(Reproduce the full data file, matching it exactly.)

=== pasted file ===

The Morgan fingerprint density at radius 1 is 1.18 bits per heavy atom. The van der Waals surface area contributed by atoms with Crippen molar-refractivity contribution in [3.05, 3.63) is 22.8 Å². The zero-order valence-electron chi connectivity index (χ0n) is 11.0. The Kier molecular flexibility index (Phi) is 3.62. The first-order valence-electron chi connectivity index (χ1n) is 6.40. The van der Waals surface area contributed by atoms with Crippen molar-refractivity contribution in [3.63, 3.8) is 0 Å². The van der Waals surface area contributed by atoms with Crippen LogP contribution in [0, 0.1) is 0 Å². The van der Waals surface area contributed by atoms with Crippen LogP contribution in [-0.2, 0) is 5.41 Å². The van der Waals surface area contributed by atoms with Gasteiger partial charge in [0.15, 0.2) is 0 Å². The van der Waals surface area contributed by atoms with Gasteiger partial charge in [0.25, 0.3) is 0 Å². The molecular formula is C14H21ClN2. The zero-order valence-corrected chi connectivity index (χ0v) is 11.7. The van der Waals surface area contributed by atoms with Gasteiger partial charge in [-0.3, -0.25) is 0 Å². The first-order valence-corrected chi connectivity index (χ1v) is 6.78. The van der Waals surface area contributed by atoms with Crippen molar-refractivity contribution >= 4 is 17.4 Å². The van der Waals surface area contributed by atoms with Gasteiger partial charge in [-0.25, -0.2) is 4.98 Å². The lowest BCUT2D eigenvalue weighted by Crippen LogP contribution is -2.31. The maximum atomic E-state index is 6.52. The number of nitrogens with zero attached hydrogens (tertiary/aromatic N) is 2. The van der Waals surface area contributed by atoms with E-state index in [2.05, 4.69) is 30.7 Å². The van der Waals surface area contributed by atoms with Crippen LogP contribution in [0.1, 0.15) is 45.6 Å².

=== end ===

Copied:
The Morgan fingerprint density at radius 1 is 1.18 bits per heavy atom. The van der Waals surface area contributed by atoms with Crippen molar-refractivity contribution in [3.05, 3.63) is 22.8 Å². The zero-order valence-electron chi connectivity index (χ0n) is 11.0. The Kier molecular flexibility index (Phi) is 3.62. The first-order valence-electron chi connectivity index (χ1n) is 6.40. The van der Waals surface area contributed by atoms with Crippen molar-refractivity contribution in [3.63, 3.8) is 0 Å². The van der Waals surface area contributed by atoms with Crippen LogP contribution in [0, 0.1) is 0 Å². The van der Waals surface area contributed by atoms with Crippen LogP contribution in [-0.2, 0) is 5.41 Å². The van der Waals surface area contributed by atoms with Gasteiger partial charge in [0.15, 0.2) is 0 Å². The van der Waals surface area contributed by atoms with Gasteiger partial charge in [0.25, 0.3) is 0 Å². The molecular formula is C14H21ClN2. The zero-order valence-corrected chi connectivity index (χ0v) is 11.7. The van der Waals surface area contributed by atoms with Gasteiger partial charge in [-0.3, -0.25) is 0 Å². The first-order valence-corrected chi connectivity index (χ1v) is 6.78. The van der Waals surface area contributed by atoms with Crippen molar-refractivity contribution >= 4 is 17.4 Å². The van der Waals surface area contributed by atoms with Gasteiger partial charge in [-0.25, -0.2) is 4.98 Å². The lowest BCUT2D eigenvalue weighted by Crippen LogP contribution is -2.31. The maximum atomic E-state index is 6.52. The number of nitrogens with zero attached hydrogens (tertiary/aromatic N) is 2. The van der Waals surface area contributed by atoms with E-state index in [2.05, 4.69) is 30.7 Å². The van der Waals surface area contributed by atoms with Crippen LogP contribution in [0.1, 0.15) is 45.6 Å².